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Rev Reprod. 1998 Jan;3(1):13-22.

Melatonin and the pineal gland: influence on mammalian seasonal and circadian physiology.

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School of Biological Sciences, University of Surrey, Guildford, UK.


The pineal hormone melatonin is secreted with a marked circadian rhythm. Normally, maximum production occurs during the dark phase of the day and the duration of secretion reflects the duration of the night. The changing profile of secretion as a function of daylength conveys photoperiodic information for the organization of seasonal rhythms in mammals. The role of melatonin in mammalian circadian physiology is less clear. However, exogenous melatonin can phase shift, and in some cases entrain, circadian rhythms in rodents and humans. It can also lower body temperature and induce transient sleepiness. These properties indicate that melatonin can be used therapeutically in circadian rhythm disorder. Successful outcomes have been reported, for example in jet lag and shift work, and with cyclic sleep disorder of some blind subjects. Melatonin receptors of several subtypes are found in the brain, the retina, the pituitary and elsewhere. They are currently under intense investigation. Melatonin agonists and antagonists are under development.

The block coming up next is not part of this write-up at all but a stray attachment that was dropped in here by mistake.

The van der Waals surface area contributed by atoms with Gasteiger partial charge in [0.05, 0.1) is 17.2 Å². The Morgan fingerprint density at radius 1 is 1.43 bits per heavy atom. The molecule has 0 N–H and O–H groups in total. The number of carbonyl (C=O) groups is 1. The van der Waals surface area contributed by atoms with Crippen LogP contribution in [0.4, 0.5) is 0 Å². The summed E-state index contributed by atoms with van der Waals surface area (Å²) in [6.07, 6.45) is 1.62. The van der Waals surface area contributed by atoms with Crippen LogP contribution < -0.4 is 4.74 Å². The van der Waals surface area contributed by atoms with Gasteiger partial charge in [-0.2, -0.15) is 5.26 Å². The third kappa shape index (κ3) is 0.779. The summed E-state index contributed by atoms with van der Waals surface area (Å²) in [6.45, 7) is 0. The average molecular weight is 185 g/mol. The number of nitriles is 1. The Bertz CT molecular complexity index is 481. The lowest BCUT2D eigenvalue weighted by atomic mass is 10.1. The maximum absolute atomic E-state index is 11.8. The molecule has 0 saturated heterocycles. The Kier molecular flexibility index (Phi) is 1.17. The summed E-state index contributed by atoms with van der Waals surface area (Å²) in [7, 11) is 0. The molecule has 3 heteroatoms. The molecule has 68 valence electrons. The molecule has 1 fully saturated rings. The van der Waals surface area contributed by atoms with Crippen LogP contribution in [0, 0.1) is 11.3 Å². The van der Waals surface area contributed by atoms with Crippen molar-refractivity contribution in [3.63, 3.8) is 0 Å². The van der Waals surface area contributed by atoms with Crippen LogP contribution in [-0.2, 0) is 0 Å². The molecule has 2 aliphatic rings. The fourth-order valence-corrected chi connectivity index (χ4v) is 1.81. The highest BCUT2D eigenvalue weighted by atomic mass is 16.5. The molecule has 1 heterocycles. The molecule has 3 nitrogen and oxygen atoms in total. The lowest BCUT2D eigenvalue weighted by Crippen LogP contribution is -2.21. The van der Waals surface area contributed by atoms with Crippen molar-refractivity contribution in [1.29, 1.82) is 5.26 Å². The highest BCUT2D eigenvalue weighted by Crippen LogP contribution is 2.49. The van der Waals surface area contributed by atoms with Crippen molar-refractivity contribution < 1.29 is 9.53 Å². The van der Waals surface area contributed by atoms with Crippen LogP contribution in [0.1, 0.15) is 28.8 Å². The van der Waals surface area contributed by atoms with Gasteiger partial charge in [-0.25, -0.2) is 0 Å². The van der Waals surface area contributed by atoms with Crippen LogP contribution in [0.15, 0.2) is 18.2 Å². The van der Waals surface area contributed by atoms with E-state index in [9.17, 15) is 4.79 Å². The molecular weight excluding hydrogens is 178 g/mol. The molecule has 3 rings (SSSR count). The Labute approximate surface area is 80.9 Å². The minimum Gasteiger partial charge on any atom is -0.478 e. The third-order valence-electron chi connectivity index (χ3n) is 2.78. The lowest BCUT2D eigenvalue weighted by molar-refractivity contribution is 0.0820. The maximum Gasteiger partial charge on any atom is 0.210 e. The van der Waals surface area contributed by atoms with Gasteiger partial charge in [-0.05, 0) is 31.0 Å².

[Indexed for MEDLINE]

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